Late last year, retired consultant surgeon David Baxter-Smith faced General Medical Council allegations of impaired fitness to practice due to misconduct, a heavy blow for someone at the end of an acknowledged, unblemished, and highly regarded career.
While misconduct in the professional sense has not been precisely defined, senior judges have used words such as “deplorable,” “disgraceful,” and “dishonourable.” So what was it that Baxter-Smith had done that his peers might reasonably use such epithets, especially when the tribunal hearing of his case stated it received no evidence that his activities posed a risk to the public, rather the reverse, nor that he was other than highly competent.
Mr Baxter-Smith had retired from the NHS in 2005 and ceased private surgical practice in 2013. During his career he had become increasingly concerned about the number of men he saw with prostate cancer with disease too advanced for hope of long-term survival. He founded a support network for local patients and families, which in time became a charity dedicated to raising awareness about the disease. He had given more than 750 presentations at public events, the charity had disseminated literature for people to read, and over 66,000 men had taken up its offer to arrange and pay for Prostate Specific Antigen (PSA) testing. When the results came back, Baxter-Smith provided feedback to individuals through proforma letters which might advise contacting the recipient’s GP or further tests or monitoring. He received no payment.
Many might think this public health effort commendable, but not the GMC which appears to have considered reasonable and competent practitioners would regard it as disgraceful, dishonourable or deplorable.
After six days of evidence and submissions, the Medical Practitioners Tribunal hearing the case found five of the twelve allegations proved, namely that Baxter-Smith had been medical adviser to the charities; did not hold a license to practise at the time; by describing himself as a consultant urologist suggested that he was licenced; informed men of test results and what to do next; and had written to a particular patient seeking feedback.
Despite these factual findings, the Tribunal decided there had been no misconduct. In a determination highly critical of the GMC, it referred to that body’s e-mail in response to Mr Baxter-Smith’s original enquiry about what relinquishing his licence implied as “almost valueless.” All the GMC had told him was: “You are not permitted to undertake any form of medical practice within the UK for which a license to practise with the GMC is required.”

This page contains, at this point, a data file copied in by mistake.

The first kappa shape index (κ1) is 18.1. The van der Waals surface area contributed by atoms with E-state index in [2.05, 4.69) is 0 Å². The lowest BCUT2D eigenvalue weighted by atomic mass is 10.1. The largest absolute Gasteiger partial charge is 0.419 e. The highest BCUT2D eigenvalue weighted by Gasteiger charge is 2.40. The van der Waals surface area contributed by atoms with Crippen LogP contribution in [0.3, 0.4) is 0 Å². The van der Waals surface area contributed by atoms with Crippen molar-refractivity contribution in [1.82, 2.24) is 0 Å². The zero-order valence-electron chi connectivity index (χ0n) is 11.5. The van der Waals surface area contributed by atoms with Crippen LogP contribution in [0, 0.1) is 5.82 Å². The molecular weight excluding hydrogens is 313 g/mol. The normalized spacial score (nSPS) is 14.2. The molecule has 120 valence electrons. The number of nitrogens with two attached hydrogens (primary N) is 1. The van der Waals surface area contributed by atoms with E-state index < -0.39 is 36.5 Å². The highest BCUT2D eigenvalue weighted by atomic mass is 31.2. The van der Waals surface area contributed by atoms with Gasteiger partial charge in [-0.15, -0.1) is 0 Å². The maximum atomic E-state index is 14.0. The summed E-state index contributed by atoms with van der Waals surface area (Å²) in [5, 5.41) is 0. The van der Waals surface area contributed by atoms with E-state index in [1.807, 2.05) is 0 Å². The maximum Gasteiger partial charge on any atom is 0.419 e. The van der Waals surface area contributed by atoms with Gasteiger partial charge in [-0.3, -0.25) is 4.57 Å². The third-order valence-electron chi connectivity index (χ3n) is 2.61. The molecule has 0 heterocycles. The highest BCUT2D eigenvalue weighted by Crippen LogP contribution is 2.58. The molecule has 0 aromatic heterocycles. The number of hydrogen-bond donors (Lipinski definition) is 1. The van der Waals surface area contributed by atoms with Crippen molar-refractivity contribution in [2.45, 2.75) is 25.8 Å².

It found any trespass by the surgeon, far from disgraceful, dishonourable or deplorable, was “inadvertent and unintentional” and “done in the absence of clear guidance from your regulator.” The purpose of the licence, being up to date and safe had not been frustrated. Nine months of emotional and financial expenditure ended in dismissal of the GMC’s case for impairment.
The nub of this misbegotten case was what is a doctor permitted to do who has chosen to remain on the medical register but no longer holds a licence, the position of many who have recently retired. The obvious answer might be, ask the GMC, which Mr Baxter-Smith did, twice.
The problem for doctors is that the GMC appears not to know quite what its licence permits or forbids. On its website, it tells practitioners without a licence that they cannot perform “any duties of a physician, surgeon or any other medical officer, prescribe prescription only medicines, sign death and other certificates and assess mental health and recommend compulsory treatment.” That’s it. Statute and case law are silent and, in any case, all of these restrictions existed for those on the register before licensing was invented.
Is there a message for the thousands who have ceased clinical work, but who contribute to medical journalism, advise NHS bodies, or undertake voluntary or charitable work where their professional knowledge is valued, yet have either no inclination or no pathway through which to revalidate? Yes—add the term “retired” or “former” to your business card and headed notepaper; place a disclaimer on any charitable publication to which you contribute, inform instructing solicitors of your status; and if anyone asks you what to do about their bad cold, tell them to ask their GP because he has been revalidated so is competent enough to answer.
The message to the GMC is if you don’t know what a licence to practice permits, seek changes to the Medical Act rather than harassing highly regarded competent experts performing a public service while hoping a Tribunal, which neither makes the law nor provides a precedent, will give you the answer you want. It would also do well to act on the words of its chairman, Professor Terence Stephenson, who stated in his 2017 New Year message to registrants [under the heading Lightening Our Touch] that: “Although regulation provides public assurance that the profession is safe, I am clear that the GMC must continue to question the burden regulation creates for those being regulated.”
Harvey Marcovitch has retired from consultant NHS practice, was previously a journal editor for BMJ and Royal Society of Medicine Press and is currently editor of Black’s Medical Dictionary and a member of the Confidentiality Advisory Group of the Health Research Authority. When he had a licence to practice he chaired GMC Fitness to Practice Panels and Medical Practitioners Tribunal Service hearings.
Competing interests: Until 15 months ago I received fees as a chairman of tribunals from the Medical Practitioners Tribunal Service. I am a charity trustee and sit on advisory and editorial boards where my previous experience as a clinician was a major reason for being appointed.